We cannot erase these histories simply by taking down the reminders. As Earl Lewis, president of the Andrew W. Mellon Foundation, cogently reminds us, “We cannot exorcise the past without confronting it fully.”1 This is the work of historians. Our colleagues who work in museums, national parks, and other sites of historical memory will have to wrestle with the question posed by panelist and museum curator John Coski: “You can’t really erase history. You can erase the presentation of it, you can erase the memory of it, you can erase a particular spin of it, but is it really erasing history?”
Of course not. What happened, happened. So on college campuses we have a unique opportunity: to teach students how to figure out what happened in the past, and to provide them with an opportunity to keep that past in direct conversation with the present—including the commemorative objects they find problematic, if not downright offensive. We can even be a little bit imaginative, offering opportunities to develop skills and habits that employers tell us our students need, that are collaborative and cross-disciplinary. Undergraduate history students, for instance, could work with design and architecture students to create historical markers—maybe even small monuments—that reside alongside and speak to a named campus building or statue, both historically and aesthetically. The students would be required to do the necessary research, write text, collaborate with colleagues in appropriate disciplines to prepare and submit proposals for construction, and perhaps use digital media to disseminate their work beyond the campus. Students are interested in these issues; let’s harness that engagement to fulfill the educational missions of our colleges and universities.
If we cannot erase the past, we can’t erase memories of the past, either—they too are an important part of our history. Everything has a history: slavery itself, the defense of slavery, the myth of the Lost Cause, and the resurrection of that myth for political purposes in response to the Civil Rights Movement of the mid-20th century. As historians, we know that this is the purpose of revisionism. If that term implies invention and untruth for some readers, then it is our job to explain the term and the process better.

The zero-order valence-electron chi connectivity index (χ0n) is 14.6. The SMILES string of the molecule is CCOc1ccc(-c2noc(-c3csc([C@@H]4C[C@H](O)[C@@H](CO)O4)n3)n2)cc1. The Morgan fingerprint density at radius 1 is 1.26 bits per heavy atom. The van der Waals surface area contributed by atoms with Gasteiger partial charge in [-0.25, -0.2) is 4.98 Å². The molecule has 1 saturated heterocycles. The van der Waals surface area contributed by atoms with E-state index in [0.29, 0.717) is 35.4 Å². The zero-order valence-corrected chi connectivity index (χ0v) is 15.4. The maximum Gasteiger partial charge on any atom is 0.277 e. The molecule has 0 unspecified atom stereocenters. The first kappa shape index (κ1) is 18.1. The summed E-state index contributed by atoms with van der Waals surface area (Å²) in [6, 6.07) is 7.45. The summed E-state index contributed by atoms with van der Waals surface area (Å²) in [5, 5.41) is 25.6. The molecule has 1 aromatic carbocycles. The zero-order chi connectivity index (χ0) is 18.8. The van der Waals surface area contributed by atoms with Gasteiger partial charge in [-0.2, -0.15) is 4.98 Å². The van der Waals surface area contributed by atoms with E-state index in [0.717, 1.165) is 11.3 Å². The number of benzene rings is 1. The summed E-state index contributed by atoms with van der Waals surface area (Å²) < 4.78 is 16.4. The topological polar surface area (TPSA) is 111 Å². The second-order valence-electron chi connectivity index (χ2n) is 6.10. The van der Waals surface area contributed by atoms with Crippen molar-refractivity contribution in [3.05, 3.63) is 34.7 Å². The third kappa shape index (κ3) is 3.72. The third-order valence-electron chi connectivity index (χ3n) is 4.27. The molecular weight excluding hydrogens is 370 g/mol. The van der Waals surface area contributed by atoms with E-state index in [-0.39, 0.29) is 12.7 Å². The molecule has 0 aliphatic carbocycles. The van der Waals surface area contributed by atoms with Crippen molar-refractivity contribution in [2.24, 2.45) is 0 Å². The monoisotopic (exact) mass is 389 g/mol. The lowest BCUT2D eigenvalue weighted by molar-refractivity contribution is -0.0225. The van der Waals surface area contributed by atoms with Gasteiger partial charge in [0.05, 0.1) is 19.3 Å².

And as historians, we will need to confront our own part in the evolution of a national memory that produced textbooks complimenting slaveholders for civilizing their chattel and justifying the removal and killing of generations of Native Americans. The AHA’s hands are by no means clean. We still have a Dunning Prize, neatly matching the now discredited (and “revised”) “Dunning school” of Reconstruction historiography. Our journal is complicit in the legitimation of histories that have done harm. These histories have been revised, generally discarded from our syllabi and narratives. But they reigned for a half century or more, and still command substantial respect in popular culture. This reconsideration will require humility and persistence both. Our teachers got some things wrong. Their teachers got some things wrong. And yes, we are no doubt getting some things wrong. Without sinking into the morass of whiggery, I hope we’re getting better.
James Grossman is executive director of the AHA. He tweets @JimGrossmanAHA.
1. Earl Lewis, “When the Past Is Never Gone,” Report of the Andrew W. Mellon Foundation, 2014 (New York, 2015), 8.